The Obstacles Of Low - Alcohol Market In Thailand

by Michael Kotendzhi | Food & Drink

Low-alcohol beers are launching in Thailand and creating a fuss to the local related authorities to revise the taxes collecting across the categories by different ABV levels. The local Finance Ministry, Health Ministry, and Excise Department are proposing to increase taxes on low-alcoholic beer as a middle category between non-alcoholic beverages and alcoholic drinks.

In Thailand, alcoholic beverage taxes are rating at 28% and low-alcoholic beverage taxes are complying with the same category as carbonated beverages at 14%. The level of levies are reviewed under the Thai Public Health Ministry and proposed to create a segregated category specifically for low-alcohol beverages. The ministry is not just looking to raise the taxes on the category but also to establish the regulations on bans and restrictions.

Additionally, the concerns raised in low to no alcoholic drinks such as the marketing, advertising, labeling, and packaging. As the naming may conflict with the current laws in place, the authority is setting out the rules because the non-alcoholic drinks are still brewing by an alcohol company. The confusion may cause misleading and mis-advertising.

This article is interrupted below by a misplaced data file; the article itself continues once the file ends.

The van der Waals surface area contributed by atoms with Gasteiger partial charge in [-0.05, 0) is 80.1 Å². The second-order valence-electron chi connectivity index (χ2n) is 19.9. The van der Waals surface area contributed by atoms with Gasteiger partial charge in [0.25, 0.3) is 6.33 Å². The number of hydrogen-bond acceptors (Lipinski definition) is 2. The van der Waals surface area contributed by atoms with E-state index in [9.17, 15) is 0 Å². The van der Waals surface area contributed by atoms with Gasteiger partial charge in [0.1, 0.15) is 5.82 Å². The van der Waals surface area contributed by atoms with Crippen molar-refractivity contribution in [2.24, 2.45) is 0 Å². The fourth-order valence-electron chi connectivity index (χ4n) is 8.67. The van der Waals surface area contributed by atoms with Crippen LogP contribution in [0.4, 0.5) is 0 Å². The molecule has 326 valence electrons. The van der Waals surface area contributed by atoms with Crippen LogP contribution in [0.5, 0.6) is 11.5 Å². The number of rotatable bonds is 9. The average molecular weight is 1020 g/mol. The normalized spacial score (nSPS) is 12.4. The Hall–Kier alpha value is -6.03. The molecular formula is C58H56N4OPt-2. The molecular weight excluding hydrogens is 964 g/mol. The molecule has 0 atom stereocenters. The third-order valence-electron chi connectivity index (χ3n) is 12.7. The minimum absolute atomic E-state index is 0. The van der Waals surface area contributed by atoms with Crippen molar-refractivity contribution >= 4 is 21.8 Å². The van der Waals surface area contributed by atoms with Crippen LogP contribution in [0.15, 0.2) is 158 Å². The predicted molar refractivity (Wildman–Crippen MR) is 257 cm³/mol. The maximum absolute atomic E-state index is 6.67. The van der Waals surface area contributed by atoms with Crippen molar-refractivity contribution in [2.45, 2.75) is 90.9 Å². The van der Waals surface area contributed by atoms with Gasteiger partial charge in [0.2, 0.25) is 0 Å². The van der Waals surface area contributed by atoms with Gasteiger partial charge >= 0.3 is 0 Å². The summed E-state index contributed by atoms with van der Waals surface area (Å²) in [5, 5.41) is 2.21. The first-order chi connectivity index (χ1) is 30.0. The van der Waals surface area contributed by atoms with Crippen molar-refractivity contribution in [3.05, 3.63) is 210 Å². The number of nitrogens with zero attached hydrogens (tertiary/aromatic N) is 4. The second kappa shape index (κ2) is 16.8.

The surge in sales of low to no alcohol beverages definitely proves its worthiness to the global consumer market that the Asian beer giants like Asahi and Kirin will soon introduce their lines of low to no alcoholic beverages. 

Michael Kotendzhi is President of Operations & Transportation and a partner at 18 Wheels. Michael has over 15 years of experience and is equipped with a degree in Logistics from the University of British Columbia Sauder School of Business. As well as a background in logistics from XPO Logistics (formally Kelron Logistics), North America's largest contract warehousing provider.

Michael's experience includes supply chain management, reverse logistics, & domestic transportation. He has developed 18 Wheels' trucking solutions, effectively utilizing the sister company's vehicle fleet and building a transportation supply-chain network across North America.